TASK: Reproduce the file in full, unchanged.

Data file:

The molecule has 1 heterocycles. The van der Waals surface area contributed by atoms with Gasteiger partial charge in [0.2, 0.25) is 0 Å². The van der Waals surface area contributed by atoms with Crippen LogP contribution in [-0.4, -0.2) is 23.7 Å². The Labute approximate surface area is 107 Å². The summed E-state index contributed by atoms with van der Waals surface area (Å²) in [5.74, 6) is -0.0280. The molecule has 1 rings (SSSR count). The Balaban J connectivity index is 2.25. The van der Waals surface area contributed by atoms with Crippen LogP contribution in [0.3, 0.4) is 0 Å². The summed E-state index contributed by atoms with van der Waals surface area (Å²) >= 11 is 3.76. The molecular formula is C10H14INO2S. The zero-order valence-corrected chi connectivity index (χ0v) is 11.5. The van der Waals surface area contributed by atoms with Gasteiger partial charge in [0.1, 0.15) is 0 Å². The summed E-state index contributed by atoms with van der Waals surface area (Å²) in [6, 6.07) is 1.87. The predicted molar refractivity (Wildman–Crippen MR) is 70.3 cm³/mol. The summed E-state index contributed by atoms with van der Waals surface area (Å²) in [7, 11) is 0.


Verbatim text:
The molecule has 1 heterocycles. The van der Waals surface area contributed by atoms with Gasteiger partial charge in [0.2, 0.25) is 0 Å². The van der Waals surface area contributed by atoms with Crippen LogP contribution in [-0.4, -0.2) is 23.7 Å². The Labute approximate surface area is 107 Å². The summed E-state index contributed by atoms with van der Waals surface area (Å²) in [5.74, 6) is -0.0280. The molecule has 1 rings (SSSR count). The Balaban J connectivity index is 2.25. The van der Waals surface area contributed by atoms with Crippen LogP contribution in [0.3, 0.4) is 0 Å². The summed E-state index contributed by atoms with van der Waals surface area (Å²) >= 11 is 3.76. The molecular formula is C10H14INO2S. The zero-order valence-corrected chi connectivity index (χ0v) is 11.5. The van der Waals surface area contributed by atoms with Gasteiger partial charge in [0.1, 0.15) is 0 Å². The summed E-state index contributed by atoms with van der Waals surface area (Å²) in [6, 6.07) is 1.87. The predicted molar refractivity (Wildman–Crippen MR) is 70.3 cm³/mol. The summed E-state index contributed by atoms with van der Waals surface area (Å²) in [7, 11) is 0.